Published on March 8, 2014
HIV~ (Human Immunodeficiency Virus) The virus compromises the body’s ability to handle disease and causes AIDS. AIDS~ (Acquired Immune Deficiency Syndrome) It is related to HIV, but they are not one in the same. A person has AIDS only in the final stages of HIV, after the immune system becomes unable to defend itself against foreign invaders like bacteria, other viruses, and allows the development of certain cancers.
STATISTICS • • • • Since 1981 1.7 million people in the U.S. are estimated to have been infected with HIV. 1 in 5 of those infected are unaware. MSM (Men who have sex with men ) accounted for 61% of all new HIV infections in the U.S. in 2009. Over 619,000 with HIV have already died since the epidemic began.
•The world first became aware of AIDS in the early 1980’s. • Researchers aren’t sure exactly when and how HIV developed. • The most likely theories assume that HIV-1 was transmitted to humans from chimpanzees sometime in the early 20th century.
When HIV emerges from latency (the period when someone with HIV shows no signs of it) symptoms can include: Dry, flaky skin (Xeroderma) Chronic fatigue Fever that comes and goes (Pyrexia) Diarrhea that lasts more than a week Heavy night sweats (Hyperhidrosis) Rapid weight loss Swollen lymph nodes White spots on tongue, mouth & throat
To be tested for HIV you usually give a sample of blood, urine or a swab of fluids from your mouth. It is recommended that if you are sexually active or have multiple partners you should be tested every 6 months.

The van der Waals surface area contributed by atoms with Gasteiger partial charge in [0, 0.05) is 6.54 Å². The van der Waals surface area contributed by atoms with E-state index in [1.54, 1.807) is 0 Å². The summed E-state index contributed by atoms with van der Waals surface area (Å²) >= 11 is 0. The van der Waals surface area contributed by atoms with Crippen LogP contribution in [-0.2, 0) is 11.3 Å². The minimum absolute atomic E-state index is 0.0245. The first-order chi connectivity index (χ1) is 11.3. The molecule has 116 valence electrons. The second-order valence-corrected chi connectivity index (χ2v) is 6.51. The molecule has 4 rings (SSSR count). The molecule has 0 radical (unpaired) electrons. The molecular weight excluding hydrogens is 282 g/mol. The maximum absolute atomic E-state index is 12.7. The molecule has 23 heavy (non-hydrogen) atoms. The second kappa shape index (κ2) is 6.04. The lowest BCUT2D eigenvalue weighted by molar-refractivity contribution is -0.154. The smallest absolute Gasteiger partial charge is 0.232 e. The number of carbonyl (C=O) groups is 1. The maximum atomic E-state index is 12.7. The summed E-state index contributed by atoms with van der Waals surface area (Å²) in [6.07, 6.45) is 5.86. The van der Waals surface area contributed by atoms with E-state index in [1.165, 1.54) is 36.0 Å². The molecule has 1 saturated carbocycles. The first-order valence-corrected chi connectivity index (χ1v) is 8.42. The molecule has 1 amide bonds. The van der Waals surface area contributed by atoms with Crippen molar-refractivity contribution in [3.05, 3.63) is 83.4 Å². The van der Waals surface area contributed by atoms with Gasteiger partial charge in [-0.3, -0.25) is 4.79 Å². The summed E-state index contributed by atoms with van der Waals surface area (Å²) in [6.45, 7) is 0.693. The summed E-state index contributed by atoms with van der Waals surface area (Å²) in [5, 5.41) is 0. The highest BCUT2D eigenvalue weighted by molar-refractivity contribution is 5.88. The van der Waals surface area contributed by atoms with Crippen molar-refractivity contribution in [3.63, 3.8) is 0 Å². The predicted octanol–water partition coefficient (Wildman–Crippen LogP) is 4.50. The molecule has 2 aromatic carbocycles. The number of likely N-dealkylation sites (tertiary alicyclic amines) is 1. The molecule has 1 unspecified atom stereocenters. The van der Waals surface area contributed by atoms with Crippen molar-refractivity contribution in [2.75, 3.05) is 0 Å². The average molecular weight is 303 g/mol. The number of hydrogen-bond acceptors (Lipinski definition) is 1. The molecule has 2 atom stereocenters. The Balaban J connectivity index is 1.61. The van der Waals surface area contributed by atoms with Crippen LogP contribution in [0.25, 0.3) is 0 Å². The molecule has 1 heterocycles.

There is no cure for HIV. Antiretroviral therapy can reduce the presence of the virus in the body, but can not eliminate it.
The prognosis for those with HIV is improving with the development of antiretroviral drugs that help reduce the amount of HIV in the blood to an “undetectable viral load”
•To prevent HIV transmission during sex you need to use a condom. • HIV can be spread through vaginal, anal or oral sex. •Open sores from STDs like herpes & syphilis provide gateways for HIV to enter the body. • Gonorrhea & Chlamydia may weaken the skin & mucous barriers that help prevent infection. •If you inject drugs, use a new sterile needle each time to significantly reduce the risk of HIV transmission.
HIV is not airborne and cannot be caught by touching skin, sweat or saliva. You cannot get HIV by holding hands or sharing drinks. Mosquito's do not inject other peoples blood when they bite and so can’t spread HIV.
www.aids.gov www.aidshealth.org www.aidsmap.com
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